2018 Fall - Europe in Bits & Bytes
Column Editor: Kathleen Smith
Vol. 42, no. 1
This column presents a roundup and summary of issues and articles under discussion on the ESS Facebook page in the past six months.
Language learning and education in US and EU
The gap between rates of foreign-language learning between high school students in Europe and the United States is increasing, according to this article in The PIE News. The situation at the college and university level appears to be similarly declining, with those requiring foreign language courses falling 17% from 1995 to approximately half of all US institutions in 2010, although Cornell is standing firm. Another factor in European higher education is the awareness of gender parity, with the most prestigious universities displaying the worst gender ratios. Meanwhile, Romanian universities are fighting a new ranking system that factors in classroom and dormitory spaces, which they argue reflects political views rather than students' needs.
The continuing importance of foreign-language knowledge, while clear to all ESS members, is highlighted in this article about being an interpreter at political meetings.
Migration and immigration
The ongoing refugee crisis in Europe is the largest since WWII. In addition to questions about the ethical and moral responsibilities of member states such as Spain, responses to this massive demographic shift include examining attitudes towards immigrants and religious minorities; what it means to be Christian in Western Europe; the origins of populism and the political ramifications of declining to accept refugees. These debates continue to play out in literature and in the news.
Copyright and Taxation
Recent developments that will no doubt have powerful effects on US academic libraries include the decision by the European Union’s Economic and Financial Affairs Council (ECOFIN) to allow member states to set their own VAT rates on ebooks, bringing ebooks in line with print books. Also of relevance is the vote in January 2019 on the controversial EU Copyright Directive, which could potentially change how Google, Facebook, Youtube, Twitter, and other social media and aggregator platforms are required to handle written material reproduced from its website of origin.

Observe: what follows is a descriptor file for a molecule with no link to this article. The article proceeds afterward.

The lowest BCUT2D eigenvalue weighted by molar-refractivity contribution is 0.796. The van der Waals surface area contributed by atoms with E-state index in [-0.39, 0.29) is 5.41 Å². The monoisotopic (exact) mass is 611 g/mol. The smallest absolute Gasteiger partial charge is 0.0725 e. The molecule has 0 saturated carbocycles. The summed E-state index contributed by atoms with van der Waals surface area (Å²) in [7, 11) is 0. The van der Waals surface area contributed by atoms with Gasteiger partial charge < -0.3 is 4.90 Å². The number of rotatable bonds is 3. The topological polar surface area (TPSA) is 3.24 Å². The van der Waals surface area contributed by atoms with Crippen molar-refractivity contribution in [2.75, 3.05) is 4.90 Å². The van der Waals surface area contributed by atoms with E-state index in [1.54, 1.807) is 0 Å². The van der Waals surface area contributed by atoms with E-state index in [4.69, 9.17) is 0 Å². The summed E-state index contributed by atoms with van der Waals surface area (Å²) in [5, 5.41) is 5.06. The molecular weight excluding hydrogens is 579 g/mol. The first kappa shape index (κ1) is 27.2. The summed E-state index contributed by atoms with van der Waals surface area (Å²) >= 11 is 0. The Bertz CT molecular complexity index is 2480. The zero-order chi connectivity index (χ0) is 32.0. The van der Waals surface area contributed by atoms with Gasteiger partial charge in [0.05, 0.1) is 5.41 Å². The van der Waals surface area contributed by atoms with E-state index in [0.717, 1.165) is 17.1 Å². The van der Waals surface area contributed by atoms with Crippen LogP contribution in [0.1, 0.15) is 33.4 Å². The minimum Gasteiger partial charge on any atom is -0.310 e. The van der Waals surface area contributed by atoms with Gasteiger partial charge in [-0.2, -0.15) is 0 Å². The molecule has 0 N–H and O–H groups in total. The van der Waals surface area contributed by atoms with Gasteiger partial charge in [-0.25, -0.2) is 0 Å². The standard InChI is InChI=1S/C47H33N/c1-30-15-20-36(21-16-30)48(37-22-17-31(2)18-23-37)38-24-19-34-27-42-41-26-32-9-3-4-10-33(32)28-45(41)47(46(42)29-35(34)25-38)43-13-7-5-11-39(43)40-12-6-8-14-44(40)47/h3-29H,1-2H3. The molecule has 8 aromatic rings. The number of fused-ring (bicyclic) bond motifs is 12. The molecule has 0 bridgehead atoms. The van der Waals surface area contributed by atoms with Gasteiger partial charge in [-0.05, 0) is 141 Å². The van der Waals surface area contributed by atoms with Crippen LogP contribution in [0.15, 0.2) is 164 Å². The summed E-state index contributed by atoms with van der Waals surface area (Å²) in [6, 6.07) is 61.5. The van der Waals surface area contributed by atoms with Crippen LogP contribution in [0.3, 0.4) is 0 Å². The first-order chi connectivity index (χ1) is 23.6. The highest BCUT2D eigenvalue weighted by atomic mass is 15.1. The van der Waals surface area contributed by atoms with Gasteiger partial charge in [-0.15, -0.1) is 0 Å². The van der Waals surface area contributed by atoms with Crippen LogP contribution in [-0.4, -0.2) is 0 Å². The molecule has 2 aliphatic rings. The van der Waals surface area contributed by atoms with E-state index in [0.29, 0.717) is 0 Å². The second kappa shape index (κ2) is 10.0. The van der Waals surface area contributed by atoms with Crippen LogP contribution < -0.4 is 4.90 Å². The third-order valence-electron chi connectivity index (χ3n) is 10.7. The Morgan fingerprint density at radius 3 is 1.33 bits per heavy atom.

Spain and the Spanish-Speaking World
The controversy over fraudulent degrees held by politicians has led to Cristina Cifuentes, the premier of Madrid, returning her degree; however, she placed the blame on the university for offering her a degree under favorable conditions. To earn her degree, Cifuentes was not required to attend classes, take exams, or produce a thesis, and she was not the first politician from her party to obtain a degree in this way from the university.
Germany and Austria
In Germany the far right, using tactics similar to those used by right-wing parties in the US and the UK, continues to attack universities for practicing censorship and allegedly being sympathetic to left-wing extremism.
A joint project of the German Historical Institute Washington and the Deutsches Auswandererhaus in Bremerhaven, called Crossing the Atlantic/Bridging the Divide, will develop a number of initiatives, including an online exhibition featuring 30 maps of America by Germans and 30 maps of Germany by Americans to depict "how cartographers portrayed Germany and America over the course of a centuries-long relationship characterized by observation, engagement, knowledge transfer, and dialogue."
In response to the refugee crisis, Libraries Without Borders has set up its first Ideas Box in Sicily to provide recent immigrants with a way to give back to those who helped them.
Another type of migration, that of educated professionals, has long been feared in Italy, but this article from Inside Higher Education indicates that this exodus could be seen as a mixed blessing since both the most-highly ranked and the lowest-ranked researchers are searching for job opportunities outside Italy while those in between largely choose to remain.
Meanwhile, the New York Times wants its readers to know that there is more to Italian fiction than Elena Ferrante.
Congratulations to France and Belgium for taking first place and second place in this summer's World Cup! The Washington Post looked at nationalism, immigration, and integration in soccer as a model, claiming that the [second-place finishing] Belgian team "can point the way toward an ideal of successful, merit-based integration while boosting national pride as they play sublime soccer before billions of viewers."
Culturebox asks whether the booksellers on the Seine in Paris are part of France’s cultural patrimony.
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Editor: Jen Bonnet (firstname.lastname@example.org)
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